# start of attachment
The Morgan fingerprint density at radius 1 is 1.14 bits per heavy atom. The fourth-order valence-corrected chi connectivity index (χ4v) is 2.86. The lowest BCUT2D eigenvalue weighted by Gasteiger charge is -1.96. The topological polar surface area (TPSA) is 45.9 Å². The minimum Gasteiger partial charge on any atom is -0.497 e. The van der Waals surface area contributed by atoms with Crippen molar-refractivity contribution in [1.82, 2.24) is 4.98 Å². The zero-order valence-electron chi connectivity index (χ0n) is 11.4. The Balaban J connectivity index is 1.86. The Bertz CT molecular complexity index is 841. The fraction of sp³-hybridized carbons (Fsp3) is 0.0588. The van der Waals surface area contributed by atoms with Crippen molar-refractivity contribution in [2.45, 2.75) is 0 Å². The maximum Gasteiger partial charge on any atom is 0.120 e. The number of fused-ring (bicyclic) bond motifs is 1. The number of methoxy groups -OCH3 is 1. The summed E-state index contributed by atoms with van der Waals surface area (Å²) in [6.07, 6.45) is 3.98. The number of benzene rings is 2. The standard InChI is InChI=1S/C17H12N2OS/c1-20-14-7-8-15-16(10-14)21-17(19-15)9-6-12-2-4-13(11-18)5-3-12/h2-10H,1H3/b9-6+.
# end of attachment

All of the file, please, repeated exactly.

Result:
The Morgan fingerprint density at radius 1 is 1.14 bits per heavy atom. The fourth-order valence-corrected chi connectivity index (χ4v) is 2.86. The lowest BCUT2D eigenvalue weighted by Gasteiger charge is -1.96. The topological polar surface area (TPSA) is 45.9 Å². The minimum Gasteiger partial charge on any atom is -0.497 e. The van der Waals surface area contributed by atoms with Crippen molar-refractivity contribution in [1.82, 2.24) is 4.98 Å². The zero-order valence-electron chi connectivity index (χ0n) is 11.4. The Balaban J connectivity index is 1.86. The Bertz CT molecular complexity index is 841. The fraction of sp³-hybridized carbons (Fsp3) is 0.0588. The van der Waals surface area contributed by atoms with Crippen molar-refractivity contribution in [2.45, 2.75) is 0 Å². The maximum Gasteiger partial charge on any atom is 0.120 e. The number of fused-ring (bicyclic) bond motifs is 1. The number of methoxy groups -OCH3 is 1. The summed E-state index contributed by atoms with van der Waals surface area (Å²) in [6.07, 6.45) is 3.98. The number of benzene rings is 2. The standard InChI is InChI=1S/C17H12N2OS/c1-20-14-7-8-15-16(10-14)21-17(19-15)9-6-12-2-4-13(11-18)5-3-12/h2-10H,1H3/b9-6+.